If you’re watching Mindhunter, the Netflix drama based on the true story of the man who pioneered the science of profiling serial killers, you’re probably wondering just how much of it is true. The show’s fictional profiler, FBI agent Holden Ford, makes reference to infamous criminals like Charles Manson and David Berkowitz, but what about the other serial killers who appear on the show? Is Wayne Williams a real person? Were the good guys inspired by actual FBI agents? Below, we separate fact from fiction to explain what’s real and what isn’t in Mindhunter.
The Good Guys
The complex leading man of Mindhunter, played perfectly by Jonathan Groff, is based on John E. Douglas, the author of the book Mindhunter: Inside the FBI’s Elite Serial Crime Unit. Douglas is no stranger to Hollywood: He reportedly served as the main inspiration for Jack Crawford in the novels Red Dragon and The Silence of the Lambs, as well as Bryan Fuller’s take on Will Graham in the TV show Hannibal. In Mindhunter, Ford walks a similar path as an agent in the FBI’s Behavioral Sciences Unit, traveling the country to interview some of the most notorious criminals in American history. In reality, Douglas redefined murder investigations thanks to information gleaned from interviews with David Berkowitz, John Wayne Gacy, Charles Manson, Richard Speck, and Edmund Kemper.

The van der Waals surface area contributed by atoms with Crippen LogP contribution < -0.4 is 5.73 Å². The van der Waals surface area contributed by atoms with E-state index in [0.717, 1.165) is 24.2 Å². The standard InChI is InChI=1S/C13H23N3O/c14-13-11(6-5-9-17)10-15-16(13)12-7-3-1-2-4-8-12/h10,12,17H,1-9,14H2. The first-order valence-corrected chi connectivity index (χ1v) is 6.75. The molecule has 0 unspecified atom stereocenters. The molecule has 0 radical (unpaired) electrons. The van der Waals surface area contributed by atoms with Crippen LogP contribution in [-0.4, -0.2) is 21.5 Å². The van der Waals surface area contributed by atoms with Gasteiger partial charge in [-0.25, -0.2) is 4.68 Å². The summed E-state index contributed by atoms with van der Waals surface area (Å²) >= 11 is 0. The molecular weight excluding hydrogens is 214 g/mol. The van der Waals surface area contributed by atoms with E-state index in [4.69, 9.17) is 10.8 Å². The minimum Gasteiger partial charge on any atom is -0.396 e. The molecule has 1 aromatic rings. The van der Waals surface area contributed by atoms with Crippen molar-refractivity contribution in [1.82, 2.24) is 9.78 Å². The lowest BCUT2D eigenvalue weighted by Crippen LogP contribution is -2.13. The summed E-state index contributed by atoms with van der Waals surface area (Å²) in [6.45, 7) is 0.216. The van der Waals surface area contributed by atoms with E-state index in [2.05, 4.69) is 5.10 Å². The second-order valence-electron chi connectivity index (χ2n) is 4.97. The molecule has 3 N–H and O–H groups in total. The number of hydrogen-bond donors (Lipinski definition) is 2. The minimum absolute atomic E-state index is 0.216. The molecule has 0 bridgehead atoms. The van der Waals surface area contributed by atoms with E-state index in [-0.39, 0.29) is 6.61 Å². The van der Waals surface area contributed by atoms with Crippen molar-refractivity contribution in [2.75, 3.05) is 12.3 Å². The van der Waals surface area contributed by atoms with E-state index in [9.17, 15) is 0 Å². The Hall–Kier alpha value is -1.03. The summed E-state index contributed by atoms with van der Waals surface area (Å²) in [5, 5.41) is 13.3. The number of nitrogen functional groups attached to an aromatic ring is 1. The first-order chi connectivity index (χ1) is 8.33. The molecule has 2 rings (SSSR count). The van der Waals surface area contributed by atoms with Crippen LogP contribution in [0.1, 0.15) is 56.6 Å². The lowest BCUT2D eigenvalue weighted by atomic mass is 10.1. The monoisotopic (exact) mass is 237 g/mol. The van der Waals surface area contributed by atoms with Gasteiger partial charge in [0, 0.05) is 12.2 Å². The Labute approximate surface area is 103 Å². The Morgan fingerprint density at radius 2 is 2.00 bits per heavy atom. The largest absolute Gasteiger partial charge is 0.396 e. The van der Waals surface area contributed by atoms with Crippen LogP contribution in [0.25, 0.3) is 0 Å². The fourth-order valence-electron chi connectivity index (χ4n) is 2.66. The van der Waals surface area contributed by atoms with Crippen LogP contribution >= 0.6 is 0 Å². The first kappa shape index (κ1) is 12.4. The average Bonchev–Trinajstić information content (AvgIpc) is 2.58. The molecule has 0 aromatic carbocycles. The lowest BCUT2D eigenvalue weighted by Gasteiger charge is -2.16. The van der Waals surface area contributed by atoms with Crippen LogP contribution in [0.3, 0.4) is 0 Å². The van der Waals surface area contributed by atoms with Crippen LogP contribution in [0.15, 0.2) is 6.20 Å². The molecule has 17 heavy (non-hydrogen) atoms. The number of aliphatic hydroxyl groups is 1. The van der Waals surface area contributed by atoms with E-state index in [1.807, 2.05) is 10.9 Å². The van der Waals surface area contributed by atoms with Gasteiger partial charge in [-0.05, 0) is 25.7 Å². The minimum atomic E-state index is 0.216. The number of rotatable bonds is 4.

The parallels between Holt McCallany’s gruff FBI agent and his real-life counterpart are less direct than those between Ford and Douglas, but they’re still there. Tench was inspired heavily by Robert K. Ressler, a Chicago-born FBI agent who joined the Bureau in 1970. Ressler was also a part of the Behavioral Sciences Unit in the ’70s and is credited with coining the term “serial killer.” Ressler also interviewed serial killers in the ’80s and developed the nation’s first computer database of unsolved crimes, which helped capture those who crossed state lines as they killed. He worked on major serial-killer cases, including the searches for Jeffrey Dahmer and Ted Bundy. Ressler died in 2013.